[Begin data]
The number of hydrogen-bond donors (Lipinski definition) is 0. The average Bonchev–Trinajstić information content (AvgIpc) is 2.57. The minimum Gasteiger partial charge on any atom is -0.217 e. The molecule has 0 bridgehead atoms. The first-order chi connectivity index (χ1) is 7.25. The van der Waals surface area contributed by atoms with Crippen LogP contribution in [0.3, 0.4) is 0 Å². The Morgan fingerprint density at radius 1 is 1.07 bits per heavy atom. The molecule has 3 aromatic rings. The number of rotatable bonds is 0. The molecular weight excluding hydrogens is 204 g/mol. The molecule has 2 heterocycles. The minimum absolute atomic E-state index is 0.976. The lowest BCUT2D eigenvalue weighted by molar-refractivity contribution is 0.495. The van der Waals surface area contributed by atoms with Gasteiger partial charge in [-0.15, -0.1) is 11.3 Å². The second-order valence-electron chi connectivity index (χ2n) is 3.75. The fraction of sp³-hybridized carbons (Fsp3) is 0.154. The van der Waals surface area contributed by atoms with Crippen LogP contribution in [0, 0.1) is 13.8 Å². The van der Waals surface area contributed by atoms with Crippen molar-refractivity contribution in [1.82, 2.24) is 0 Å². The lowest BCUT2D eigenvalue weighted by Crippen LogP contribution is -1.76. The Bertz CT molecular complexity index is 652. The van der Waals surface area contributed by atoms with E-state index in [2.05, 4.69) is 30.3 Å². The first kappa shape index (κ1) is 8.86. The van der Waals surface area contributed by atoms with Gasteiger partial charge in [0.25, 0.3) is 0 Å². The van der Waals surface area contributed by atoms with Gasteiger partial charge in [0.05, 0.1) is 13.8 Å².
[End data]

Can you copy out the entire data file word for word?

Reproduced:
The number of hydrogen-bond donors (Lipinski definition) is 0. The average Bonchev–Trinajstić information content (AvgIpc) is 2.57. The minimum Gasteiger partial charge on any atom is -0.217 e. The molecule has 0 bridgehead atoms. The first-order chi connectivity index (χ1) is 7.25. The van der Waals surface area contributed by atoms with Crippen LogP contribution in [0.3, 0.4) is 0 Å². The Morgan fingerprint density at radius 1 is 1.07 bits per heavy atom. The molecule has 3 aromatic rings. The number of rotatable bonds is 0. The molecular weight excluding hydrogens is 204 g/mol. The molecule has 2 heterocycles. The minimum absolute atomic E-state index is 0.976. The lowest BCUT2D eigenvalue weighted by molar-refractivity contribution is 0.495. The van der Waals surface area contributed by atoms with Gasteiger partial charge in [-0.15, -0.1) is 11.3 Å². The second-order valence-electron chi connectivity index (χ2n) is 3.75. The fraction of sp³-hybridized carbons (Fsp3) is 0.154. The van der Waals surface area contributed by atoms with Crippen LogP contribution in [0, 0.1) is 13.8 Å². The van der Waals surface area contributed by atoms with Crippen molar-refractivity contribution in [1.82, 2.24) is 0 Å². The lowest BCUT2D eigenvalue weighted by Crippen LogP contribution is -1.76. The Bertz CT molecular complexity index is 652. The van der Waals surface area contributed by atoms with E-state index in [2.05, 4.69) is 30.3 Å². The first kappa shape index (κ1) is 8.86. The van der Waals surface area contributed by atoms with Gasteiger partial charge in [0.25, 0.3) is 0 Å². The van der Waals surface area contributed by atoms with Gasteiger partial charge in [0.05, 0.1) is 13.8 Å².